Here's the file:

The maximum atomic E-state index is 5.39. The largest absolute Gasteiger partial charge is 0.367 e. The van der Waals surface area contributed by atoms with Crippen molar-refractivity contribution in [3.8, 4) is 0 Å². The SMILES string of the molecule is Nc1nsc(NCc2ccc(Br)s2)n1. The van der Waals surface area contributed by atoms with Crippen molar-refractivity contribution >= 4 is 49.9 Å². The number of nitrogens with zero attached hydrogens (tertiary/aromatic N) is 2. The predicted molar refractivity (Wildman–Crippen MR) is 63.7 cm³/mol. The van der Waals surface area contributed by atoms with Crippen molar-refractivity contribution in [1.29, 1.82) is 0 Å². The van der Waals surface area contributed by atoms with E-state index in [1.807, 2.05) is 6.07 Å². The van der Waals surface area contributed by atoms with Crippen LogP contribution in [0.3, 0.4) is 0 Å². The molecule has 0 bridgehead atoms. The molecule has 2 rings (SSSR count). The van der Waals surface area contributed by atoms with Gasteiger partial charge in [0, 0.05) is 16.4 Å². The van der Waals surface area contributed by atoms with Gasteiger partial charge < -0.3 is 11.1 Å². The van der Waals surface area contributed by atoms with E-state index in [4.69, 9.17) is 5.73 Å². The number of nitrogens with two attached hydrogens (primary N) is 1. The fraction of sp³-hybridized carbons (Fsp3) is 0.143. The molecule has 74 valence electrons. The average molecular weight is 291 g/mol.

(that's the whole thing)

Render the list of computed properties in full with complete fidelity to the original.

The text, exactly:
The maximum atomic E-state index is 5.39. The largest absolute Gasteiger partial charge is 0.367 e. The van der Waals surface area contributed by atoms with Crippen molar-refractivity contribution in [3.8, 4) is 0 Å². The SMILES string of the molecule is Nc1nsc(NCc2ccc(Br)s2)n1. The van der Waals surface area contributed by atoms with Crippen molar-refractivity contribution >= 4 is 49.9 Å². The number of nitrogens with zero attached hydrogens (tertiary/aromatic N) is 2. The predicted molar refractivity (Wildman–Crippen MR) is 63.7 cm³/mol. The van der Waals surface area contributed by atoms with Crippen molar-refractivity contribution in [1.29, 1.82) is 0 Å². The van der Waals surface area contributed by atoms with E-state index in [1.807, 2.05) is 6.07 Å². The van der Waals surface area contributed by atoms with Crippen LogP contribution in [0.3, 0.4) is 0 Å². The molecule has 0 bridgehead atoms. The molecule has 2 rings (SSSR count). The van der Waals surface area contributed by atoms with Gasteiger partial charge in [0, 0.05) is 16.4 Å². The van der Waals surface area contributed by atoms with Gasteiger partial charge < -0.3 is 11.1 Å². The van der Waals surface area contributed by atoms with E-state index in [4.69, 9.17) is 5.73 Å². The number of nitrogens with two attached hydrogens (primary N) is 1. The fraction of sp³-hybridized carbons (Fsp3) is 0.143. The molecule has 74 valence electrons. The average molecular weight is 291 g/mol.